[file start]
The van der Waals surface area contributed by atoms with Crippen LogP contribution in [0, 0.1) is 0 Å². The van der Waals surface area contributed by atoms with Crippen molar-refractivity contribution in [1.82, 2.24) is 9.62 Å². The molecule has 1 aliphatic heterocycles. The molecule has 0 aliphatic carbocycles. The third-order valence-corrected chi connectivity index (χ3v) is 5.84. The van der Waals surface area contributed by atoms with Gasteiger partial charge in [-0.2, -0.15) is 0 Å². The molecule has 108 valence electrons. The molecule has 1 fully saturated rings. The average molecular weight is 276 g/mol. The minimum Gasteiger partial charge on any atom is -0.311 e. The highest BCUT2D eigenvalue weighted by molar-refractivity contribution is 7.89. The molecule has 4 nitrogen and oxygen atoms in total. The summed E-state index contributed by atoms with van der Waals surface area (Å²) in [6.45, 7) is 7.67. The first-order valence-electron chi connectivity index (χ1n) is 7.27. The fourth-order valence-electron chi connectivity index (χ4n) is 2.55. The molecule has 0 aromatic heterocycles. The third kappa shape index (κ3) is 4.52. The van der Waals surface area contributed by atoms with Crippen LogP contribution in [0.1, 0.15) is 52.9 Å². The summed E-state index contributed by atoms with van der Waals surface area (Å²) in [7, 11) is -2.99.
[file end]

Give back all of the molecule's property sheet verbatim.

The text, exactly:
The van der Waals surface area contributed by atoms with Crippen LogP contribution in [0, 0.1) is 0 Å². The van der Waals surface area contributed by atoms with Crippen molar-refractivity contribution in [1.82, 2.24) is 9.62 Å². The molecule has 1 aliphatic heterocycles. The molecule has 0 aliphatic carbocycles. The third-order valence-corrected chi connectivity index (χ3v) is 5.84. The van der Waals surface area contributed by atoms with Gasteiger partial charge in [-0.2, -0.15) is 0 Å². The molecule has 108 valence electrons. The molecule has 1 fully saturated rings. The average molecular weight is 276 g/mol. The minimum Gasteiger partial charge on any atom is -0.311 e. The highest BCUT2D eigenvalue weighted by molar-refractivity contribution is 7.89. The molecule has 4 nitrogen and oxygen atoms in total. The summed E-state index contributed by atoms with van der Waals surface area (Å²) in [6.45, 7) is 7.67. The first-order valence-electron chi connectivity index (χ1n) is 7.27. The fourth-order valence-electron chi connectivity index (χ4n) is 2.55. The molecule has 0 aromatic heterocycles. The third kappa shape index (κ3) is 4.52. The van der Waals surface area contributed by atoms with Crippen LogP contribution in [0.1, 0.15) is 52.9 Å². The summed E-state index contributed by atoms with van der Waals surface area (Å²) in [7, 11) is -2.99.